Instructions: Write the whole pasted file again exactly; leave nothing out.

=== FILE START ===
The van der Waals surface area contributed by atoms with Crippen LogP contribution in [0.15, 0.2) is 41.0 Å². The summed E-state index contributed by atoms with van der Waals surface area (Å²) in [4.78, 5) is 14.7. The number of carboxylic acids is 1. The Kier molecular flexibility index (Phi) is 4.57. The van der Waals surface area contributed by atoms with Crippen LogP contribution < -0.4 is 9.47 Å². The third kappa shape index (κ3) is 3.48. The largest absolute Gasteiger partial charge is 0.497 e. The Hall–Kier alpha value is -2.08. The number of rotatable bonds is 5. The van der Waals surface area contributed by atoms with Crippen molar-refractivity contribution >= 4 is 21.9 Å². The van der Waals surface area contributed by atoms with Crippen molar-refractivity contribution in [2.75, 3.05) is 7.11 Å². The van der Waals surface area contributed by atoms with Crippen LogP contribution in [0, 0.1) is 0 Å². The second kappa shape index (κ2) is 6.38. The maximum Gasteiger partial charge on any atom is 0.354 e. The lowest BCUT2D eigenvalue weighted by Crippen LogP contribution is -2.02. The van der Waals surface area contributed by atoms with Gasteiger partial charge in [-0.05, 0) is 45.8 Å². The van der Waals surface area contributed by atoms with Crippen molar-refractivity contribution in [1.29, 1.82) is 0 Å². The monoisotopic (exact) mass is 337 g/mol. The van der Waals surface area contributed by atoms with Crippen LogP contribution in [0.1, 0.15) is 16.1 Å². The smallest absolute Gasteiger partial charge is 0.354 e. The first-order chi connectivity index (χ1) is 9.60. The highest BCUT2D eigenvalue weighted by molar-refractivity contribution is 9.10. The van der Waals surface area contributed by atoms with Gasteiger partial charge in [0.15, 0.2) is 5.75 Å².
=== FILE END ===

The van der Waals surface area contributed by atoms with Crippen LogP contribution in [0.15, 0.2) is 41.0 Å². The summed E-state index contributed by atoms with van der Waals surface area (Å²) in [4.78, 5) is 14.7. The number of carboxylic acids is 1. The Kier molecular flexibility index (Phi) is 4.57. The van der Waals surface area contributed by atoms with Crippen LogP contribution < -0.4 is 9.47 Å². The third kappa shape index (κ3) is 3.48. The largest absolute Gasteiger partial charge is 0.497 e. The Hall–Kier alpha value is -2.08. The number of rotatable bonds is 5. The van der Waals surface area contributed by atoms with Crippen molar-refractivity contribution >= 4 is 21.9 Å². The van der Waals surface area contributed by atoms with Crippen molar-refractivity contribution in [2.75, 3.05) is 7.11 Å². The van der Waals surface area contributed by atoms with Crippen LogP contribution in [0, 0.1) is 0 Å². The second kappa shape index (κ2) is 6.38. The maximum Gasteiger partial charge on any atom is 0.354 e. The lowest BCUT2D eigenvalue weighted by Crippen LogP contribution is -2.02. The van der Waals surface area contributed by atoms with Gasteiger partial charge in [-0.05, 0) is 45.8 Å². The van der Waals surface area contributed by atoms with Crippen molar-refractivity contribution in [1.29, 1.82) is 0 Å². The monoisotopic (exact) mass is 337 g/mol. The van der Waals surface area contributed by atoms with Crippen LogP contribution in [0.1, 0.15) is 16.1 Å². The smallest absolute Gasteiger partial charge is 0.354 e. The first-order chi connectivity index (χ1) is 9.60. The highest BCUT2D eigenvalue weighted by molar-refractivity contribution is 9.10. The van der Waals surface area contributed by atoms with Gasteiger partial charge in [0.15, 0.2) is 5.75 Å².